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My question is somewhat similar to Whole Bicycle Rack Easily Removed! Is the provider liable?, however, in this case, it was from my apartment's bike rack, which is managed.

I live in an apartment building that is managed by Meriton. We have access to a secure underground carpark, that is normally only accessible by swipe card. My road bike was locked up in one of the bike racks that are provided in this carpark.

This morning, I discovered that thieves have apparently unbolted the entire rack, and taken my bike (but left two other bikes on the rack there):

unbolted bike rack

I reported it to building management immediately, and apparently they're aware the racks are removable, and nothing was done to secure the bolts. My question is, is there anything I can do to hold the building management liable, based on their installation of the rack?

  • I'm guessing from the Meriton mention that you're in Australia? If so, good luck with Meriton, you'll need it. A quick search will show they're well used to lawsuits from dissatisfied residents. – Móż Sep 4 '14 at 2:13
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    Essentially this is a legal question "Someone stole something of mine is someone else responsible". The only thing that makes this cycle related is the something was a bike. – mattnz Sep 4 '14 at 2:36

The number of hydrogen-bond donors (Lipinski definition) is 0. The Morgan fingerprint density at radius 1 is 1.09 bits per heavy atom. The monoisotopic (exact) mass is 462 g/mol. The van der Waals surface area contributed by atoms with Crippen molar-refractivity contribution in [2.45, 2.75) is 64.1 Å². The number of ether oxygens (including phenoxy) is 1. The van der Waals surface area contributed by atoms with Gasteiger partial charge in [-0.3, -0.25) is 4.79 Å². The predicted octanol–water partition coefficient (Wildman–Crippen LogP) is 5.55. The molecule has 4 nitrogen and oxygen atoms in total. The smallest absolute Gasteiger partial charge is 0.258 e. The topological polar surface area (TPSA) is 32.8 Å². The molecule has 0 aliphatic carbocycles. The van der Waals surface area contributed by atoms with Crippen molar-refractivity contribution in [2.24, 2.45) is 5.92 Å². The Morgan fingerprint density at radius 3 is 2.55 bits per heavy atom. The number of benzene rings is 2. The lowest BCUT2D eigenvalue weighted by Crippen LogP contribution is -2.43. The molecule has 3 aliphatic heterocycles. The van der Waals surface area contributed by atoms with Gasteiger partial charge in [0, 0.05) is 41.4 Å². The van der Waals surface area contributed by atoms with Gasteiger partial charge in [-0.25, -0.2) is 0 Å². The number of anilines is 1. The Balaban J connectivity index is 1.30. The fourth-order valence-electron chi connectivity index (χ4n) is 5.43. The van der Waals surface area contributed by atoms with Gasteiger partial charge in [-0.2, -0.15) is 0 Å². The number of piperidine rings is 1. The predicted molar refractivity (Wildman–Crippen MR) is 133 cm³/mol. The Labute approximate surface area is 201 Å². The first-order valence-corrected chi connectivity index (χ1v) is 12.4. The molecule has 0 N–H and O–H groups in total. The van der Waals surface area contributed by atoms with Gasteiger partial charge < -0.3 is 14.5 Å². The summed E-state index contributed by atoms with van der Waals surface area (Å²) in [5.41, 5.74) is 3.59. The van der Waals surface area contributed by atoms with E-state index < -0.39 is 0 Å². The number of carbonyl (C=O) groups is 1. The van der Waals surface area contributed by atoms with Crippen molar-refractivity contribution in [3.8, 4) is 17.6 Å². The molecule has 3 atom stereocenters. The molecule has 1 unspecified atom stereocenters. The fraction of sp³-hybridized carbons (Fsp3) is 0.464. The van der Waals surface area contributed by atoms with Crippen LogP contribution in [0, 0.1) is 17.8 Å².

• I feel bad for you - I had a bike stolen that was locked-up outside my gym. It's a sickening feeling :( Depends where you are but if you are going to pursue then I'd video the area and make sure there are no "contents left at owner's risk" type signs as that could be a get-out for them. – adey_888 Sep 4 '14 at 3:06
  • At my gym my bike was ticketed for locking to the railing and not the bike rack. I told them the rack could be disassembled. Took them a year but they finally put in a valid rack. – paparazzo Sep 4 '14 at 11:46
  • @mattnz I raised a similar objection to another question once before. The consensus at the time was that bike thefts are a unique type of question and are on topic. In fact, much of the logic in that Meta thread applies to this question more than the one I initially asked about. However, I personally wouldn't object to revisiting the issue of legal questions in Meta. – jimchristie Sep 4 '14 at 13:28
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If you are insured make an insurance claim and they will follow up on any legal liability someone else might have, but you get a replacement bike quickly.